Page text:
“She’s declared a state of emergency in the country,” Balu exclaimed, getting up to take Leela and Preethi’s shopping bags and dumping them on the floor beside the table. “Can you believe it?”

“Who, Appu? What are you going on about?” Preethi asked.

“Indira Gandhi. In India,” Balu said.

“When did this happen?” Leela asked.

“What’s a state of emergency?” Preethi put in.

“All your democratic rights are suspended, free speech and all,” Menon replied. “Like a police state almost. Do you remember when Trudeau invoked the War Measures Act? This is something like that. No habeas corpus, they can throw you into jail without telling you why.”

There was a shuffling of chairs, tables were pulled
together and the men crowded at Balu’s usual table beside the cash desk made room for Preethi and Leela.

“Why has she done this?” Leela asked.

“Indira Gandhi has lost her marbles, that’s why,” said a hoary old Sikh at a neighbouring table. Although Leela had seen him at The Delhi Junction before, she did not know his name.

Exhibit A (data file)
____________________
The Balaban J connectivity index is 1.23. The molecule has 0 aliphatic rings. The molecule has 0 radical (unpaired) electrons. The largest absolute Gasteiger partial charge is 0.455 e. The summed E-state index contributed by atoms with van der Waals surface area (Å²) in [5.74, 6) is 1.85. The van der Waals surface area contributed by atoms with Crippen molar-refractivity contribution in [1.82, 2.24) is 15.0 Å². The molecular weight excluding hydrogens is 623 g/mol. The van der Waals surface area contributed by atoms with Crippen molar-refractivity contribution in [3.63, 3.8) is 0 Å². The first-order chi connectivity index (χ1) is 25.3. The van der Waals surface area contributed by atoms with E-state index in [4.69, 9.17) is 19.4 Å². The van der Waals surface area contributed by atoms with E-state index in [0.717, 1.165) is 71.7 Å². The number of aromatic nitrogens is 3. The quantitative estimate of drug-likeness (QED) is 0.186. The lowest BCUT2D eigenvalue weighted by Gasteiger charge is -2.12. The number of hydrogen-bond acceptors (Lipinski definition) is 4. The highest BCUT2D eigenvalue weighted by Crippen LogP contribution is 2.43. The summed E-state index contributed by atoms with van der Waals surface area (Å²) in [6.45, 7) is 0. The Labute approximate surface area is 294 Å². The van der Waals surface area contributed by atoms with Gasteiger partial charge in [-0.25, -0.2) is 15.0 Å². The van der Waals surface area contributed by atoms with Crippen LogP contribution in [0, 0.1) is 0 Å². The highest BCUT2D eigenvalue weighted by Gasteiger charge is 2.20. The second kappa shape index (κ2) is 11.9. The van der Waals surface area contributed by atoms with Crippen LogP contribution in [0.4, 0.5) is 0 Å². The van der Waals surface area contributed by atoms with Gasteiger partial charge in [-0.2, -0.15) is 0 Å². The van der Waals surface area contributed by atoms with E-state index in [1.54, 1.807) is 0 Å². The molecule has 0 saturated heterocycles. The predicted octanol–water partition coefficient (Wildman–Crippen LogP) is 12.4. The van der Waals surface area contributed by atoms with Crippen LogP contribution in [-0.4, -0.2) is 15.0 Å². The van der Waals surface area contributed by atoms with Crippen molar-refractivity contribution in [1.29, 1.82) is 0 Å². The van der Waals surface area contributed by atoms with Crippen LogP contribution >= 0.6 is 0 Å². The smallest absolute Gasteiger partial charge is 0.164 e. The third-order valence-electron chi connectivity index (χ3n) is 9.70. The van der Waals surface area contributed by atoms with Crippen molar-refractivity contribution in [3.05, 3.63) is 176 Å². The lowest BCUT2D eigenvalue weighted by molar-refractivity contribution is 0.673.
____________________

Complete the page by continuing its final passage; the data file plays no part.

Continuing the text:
“Because she was found guilty of two counts of campaign malpractice during the elections four years ago,” Dr. Majumdar explained. “The law of that land grinds slowly, but grind it does. If she were to be convicted, she’d be barred from holding office or running in elections for another six years. So before they could kick her out, she declared a state of emergency. An extremely rash decision on the lady’s part, if I may say.”

“You may say whatever you are wanting to, Majumdar,” Harish Shah interjected. His tiny, pouting mouth set in his round-cheeked, circular face gave him the look of a spoiled baby. “It is not going to make me change my mind.”

“I wasn’t trying to,” Majumdar said. “Why would you imagine such a thing?”

“Mrs. Gandhi is a woman of wisdom and understanding. She knows what is good for our country, and she is doing what she has to.” Shah crumpled his paper napkin. “That is my opinion. Emergency is
In fact I would go a step further and say it is the best thing that has happened to India. Too much disorder, too much gol-maal. This will keep all those Indians out there in order.”

“What does it matter whether we agree or do not agree?” said the Sikh from the next table. “We are not Indians
anymore, are we? We can only sit here and drink Pa-ji’s chai and go jhabbar-jhabbar, that’s all.”